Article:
However, where this app fails is that user experience is vastly different between mobile and desktop versions. While functional, the mobile app is more of a condensed version of the true experience, and it may feel more like an accessory than the real deal when you need to.
This can become a problem when down and opening a laptop is not viable at all. Once focused almost solely on software, even startups are way less office based nowadays, running complex field operations that need dedicated team members.
For those situations, you need an app that is just as powerful on mobile as it is on desktop, and jestor delivers this.
Mobile has the full experience. Tables and dashboards are just as you know them: you’ll have the same views, and the power to create components and fields using the same workflows as the desktop version. There’s no need to learn the same tool twice.
Everything you can do on the desktop version:
Has the same workflow, only responsive to a smaller screen:
This empowers every team member, regardless of where they are, to take full advantage of what jestor has to offer.
To find out more about why it’s so important to have a flawless mobile experience, check out this article.
Automations and integrations are limited
Airtable has a lot of Apps and integrations out of the box. As most out of the box solutions go, they’re amazing to get you started, but they aren’t able to take the next step and solve more complex problems when you need them to.
Users that wish to create more personalized solutions can opt to create integrations via API or automate tables using a no code wizard. However, while they do serve the purpose of allowing a little more freedom when it comes to creating processes, they’re too simple to truly be able to take in complex operations. Even the API is designed only for record manipulation: things like fetching, creating, editing or deleting those records.
Jestor is designed to automate operations no matter how complex they are. You can do that through tricks, which are no-code automations, but you can also create lowcode automations that let you take full control of any aspect of the process, creating any rule you want to.
Not only that, you can also create your own webhooks or customized pages to help you integrate and build internal solutions that fit your process perfectly.
Jestor’s API is also extremely powerful: not only can you manipulate records on your database, but you can also change your own jestor’s structure, just as you would on the user interface. This means you can even create a table or a field if you wanted to.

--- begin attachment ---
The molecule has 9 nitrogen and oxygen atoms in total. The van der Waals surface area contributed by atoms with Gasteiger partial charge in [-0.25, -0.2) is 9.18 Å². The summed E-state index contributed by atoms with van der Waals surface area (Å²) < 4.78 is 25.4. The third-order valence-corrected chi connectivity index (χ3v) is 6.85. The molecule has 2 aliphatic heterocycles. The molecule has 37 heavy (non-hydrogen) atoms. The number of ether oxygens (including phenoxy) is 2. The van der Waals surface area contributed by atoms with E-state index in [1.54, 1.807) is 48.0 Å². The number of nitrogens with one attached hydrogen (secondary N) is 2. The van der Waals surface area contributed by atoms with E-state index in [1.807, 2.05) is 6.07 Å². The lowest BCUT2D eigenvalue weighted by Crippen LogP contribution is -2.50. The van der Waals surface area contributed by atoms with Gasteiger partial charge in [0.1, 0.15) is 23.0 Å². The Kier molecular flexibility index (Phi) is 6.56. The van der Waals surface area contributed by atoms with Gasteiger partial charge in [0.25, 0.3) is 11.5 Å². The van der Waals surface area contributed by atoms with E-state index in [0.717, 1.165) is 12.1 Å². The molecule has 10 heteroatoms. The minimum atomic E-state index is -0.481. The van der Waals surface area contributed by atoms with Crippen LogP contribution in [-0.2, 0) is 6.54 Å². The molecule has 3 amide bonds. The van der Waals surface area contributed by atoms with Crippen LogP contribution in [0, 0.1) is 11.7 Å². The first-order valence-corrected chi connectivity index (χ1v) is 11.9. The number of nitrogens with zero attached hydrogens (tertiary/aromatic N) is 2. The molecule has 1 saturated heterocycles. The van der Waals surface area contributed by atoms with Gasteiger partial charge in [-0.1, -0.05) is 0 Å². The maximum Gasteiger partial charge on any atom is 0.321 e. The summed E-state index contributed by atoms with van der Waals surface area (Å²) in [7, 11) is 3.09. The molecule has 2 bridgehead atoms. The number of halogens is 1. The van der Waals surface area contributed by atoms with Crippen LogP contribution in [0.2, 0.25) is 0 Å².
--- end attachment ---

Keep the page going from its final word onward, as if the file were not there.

This flexibility regarding levels of automation control lets jestor be anything you want to: from simple tables for a specific team to the heart of your company, it will be as powerful as you make it to be.
To find out more about why integrations and automations can boost your company to the next level, check out this article.
Workspace logic is bad for analytics
As we’ve mentioned before, Airtable follows a workspace structure to organize your data. What this means is that tables are isolated from each other unless they’re built on the same workspace.
Problems start to arise when you need to manipulate information from two separate workspaces at the same time. For example, if you have a Sales workspace where you keep your Leads database, and you have a separate Finance workspace where Expenses are recorded, you would have trouble connecting both sets of data and understanding your Cost per Lead.
Not only that, analytics components are bound to the table you’re using. If you want a chart of Expenses per Day, this will be created as an app on the table of Expenses. This can work for teams or areas, but is a far from ideal structure for individual team members. If someone’s looking at the Marketing workspace and wants to check on inventory, they’ll probably need to hop on to a different part of the platform.
Jestor, however, ditches workspace logic so you can use it as a company-wide platform. Any table on jestor can access any other table (provided, of course, that the user has access to it). This lets you make analyses that use information from any part of jestor, letting you build more insightful charts and indicators, as well as other types of components.
One other key difference between the way jestor and Airtable handle dashboards is that jestor’s dashboards are not bound to specific tables. Instead, you can create dashboards just as you would create a table, and build the components with the information you want to.
This adds a whole new level of productivity, because not only can you create area or team-specific dashboards (such as Marketing or Sales), but each team member can have their own dashboard with information that is relevant to them. So, if a team member wants to see a calendar with their open tasks, a mini table with new leads, a pie chart of support tickets by status and a summary of invoices sent, all in the same place, they can.
Individual dashboards can really help your team finish tasks and have always up-to-date information on their daily routines.
To find out more about why everyday analytics are so powerful, check out this article.
While we point out some weaker parts of Airtable in this article, it’s a great piece of software. The spreadsheet-like features can be useful when you need something that is a tad more robust than Excel or Google Spreadsheets, but still need some flexibility when it comes to formatting and cell-based usability.
As jestor has a lot of integration capabilities, a lot of teams may find themselves using both for different purposes: jestor for running operations and as the main data structures, and Airtable for smaller scale tasks or external necessities, such as creating a public table.
At the end of the day, each platform has its own strengths, but if you find that things like weak permissioning or too simple automations are stunting your company’s routines, jestor is the way to go.
If the points above are a constant pain, it’s time to use jestor
When your company grows, you need a platform that is designed for growth. If you need full control and data reliability, why don’t you give jestor a spin?